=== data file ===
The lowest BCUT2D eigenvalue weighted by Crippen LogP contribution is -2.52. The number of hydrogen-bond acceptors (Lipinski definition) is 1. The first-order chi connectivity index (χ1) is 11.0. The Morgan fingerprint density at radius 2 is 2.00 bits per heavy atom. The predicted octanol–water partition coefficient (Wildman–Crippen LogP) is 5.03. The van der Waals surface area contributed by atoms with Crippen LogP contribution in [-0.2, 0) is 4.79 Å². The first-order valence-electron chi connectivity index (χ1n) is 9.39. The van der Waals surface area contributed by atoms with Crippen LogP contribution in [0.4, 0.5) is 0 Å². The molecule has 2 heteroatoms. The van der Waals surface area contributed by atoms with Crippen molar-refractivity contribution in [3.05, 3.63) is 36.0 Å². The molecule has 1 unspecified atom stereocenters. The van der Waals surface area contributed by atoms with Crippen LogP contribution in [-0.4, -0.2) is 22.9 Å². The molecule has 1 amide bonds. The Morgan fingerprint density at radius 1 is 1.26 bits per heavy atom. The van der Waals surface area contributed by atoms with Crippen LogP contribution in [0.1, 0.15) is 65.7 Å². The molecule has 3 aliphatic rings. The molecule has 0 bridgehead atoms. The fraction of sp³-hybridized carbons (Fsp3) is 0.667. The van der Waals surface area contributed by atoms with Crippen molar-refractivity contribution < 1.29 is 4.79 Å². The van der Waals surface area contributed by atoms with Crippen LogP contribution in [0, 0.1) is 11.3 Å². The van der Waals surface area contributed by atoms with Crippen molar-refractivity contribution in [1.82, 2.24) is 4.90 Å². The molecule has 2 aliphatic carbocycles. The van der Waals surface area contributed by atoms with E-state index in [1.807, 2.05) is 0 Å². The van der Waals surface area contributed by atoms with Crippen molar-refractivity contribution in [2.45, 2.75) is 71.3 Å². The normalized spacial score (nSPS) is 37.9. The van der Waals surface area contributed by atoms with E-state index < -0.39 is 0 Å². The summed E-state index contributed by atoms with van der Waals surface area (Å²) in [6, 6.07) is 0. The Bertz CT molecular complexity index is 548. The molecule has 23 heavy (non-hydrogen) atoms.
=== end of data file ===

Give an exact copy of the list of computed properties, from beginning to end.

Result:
The lowest BCUT2D eigenvalue weighted by Crippen LogP contribution is -2.52. The number of hydrogen-bond acceptors (Lipinski definition) is 1. The first-order chi connectivity index (χ1) is 11.0. The Morgan fingerprint density at radius 2 is 2.00 bits per heavy atom. The predicted octanol–water partition coefficient (Wildman–Crippen LogP) is 5.03. The van der Waals surface area contributed by atoms with Crippen LogP contribution in [-0.2, 0) is 4.79 Å². The first-order valence-electron chi connectivity index (χ1n) is 9.39. The van der Waals surface area contributed by atoms with Crippen LogP contribution in [0.4, 0.5) is 0 Å². The molecule has 2 heteroatoms. The van der Waals surface area contributed by atoms with Crippen molar-refractivity contribution in [3.05, 3.63) is 36.0 Å². The molecule has 1 unspecified atom stereocenters. The van der Waals surface area contributed by atoms with Crippen LogP contribution in [-0.4, -0.2) is 22.9 Å². The molecule has 1 amide bonds. The Morgan fingerprint density at radius 1 is 1.26 bits per heavy atom. The van der Waals surface area contributed by atoms with Crippen LogP contribution in [0.1, 0.15) is 65.7 Å². The molecule has 3 aliphatic rings. The molecule has 0 bridgehead atoms. The fraction of sp³-hybridized carbons (Fsp3) is 0.667. The van der Waals surface area contributed by atoms with Crippen molar-refractivity contribution < 1.29 is 4.79 Å². The van der Waals surface area contributed by atoms with Crippen LogP contribution in [0, 0.1) is 11.3 Å². The van der Waals surface area contributed by atoms with Crippen molar-refractivity contribution in [1.82, 2.24) is 4.90 Å². The molecule has 2 aliphatic carbocycles. The van der Waals surface area contributed by atoms with E-state index in [1.807, 2.05) is 0 Å². The van der Waals surface area contributed by atoms with Crippen molar-refractivity contribution in [2.45, 2.75) is 71.3 Å². The normalized spacial score (nSPS) is 37.9. The van der Waals surface area contributed by atoms with E-state index < -0.39 is 0 Å². The summed E-state index contributed by atoms with van der Waals surface area (Å²) in [6, 6.07) is 0. The Bertz CT molecular complexity index is 548. The molecule has 23 heavy (non-hydrogen) atoms.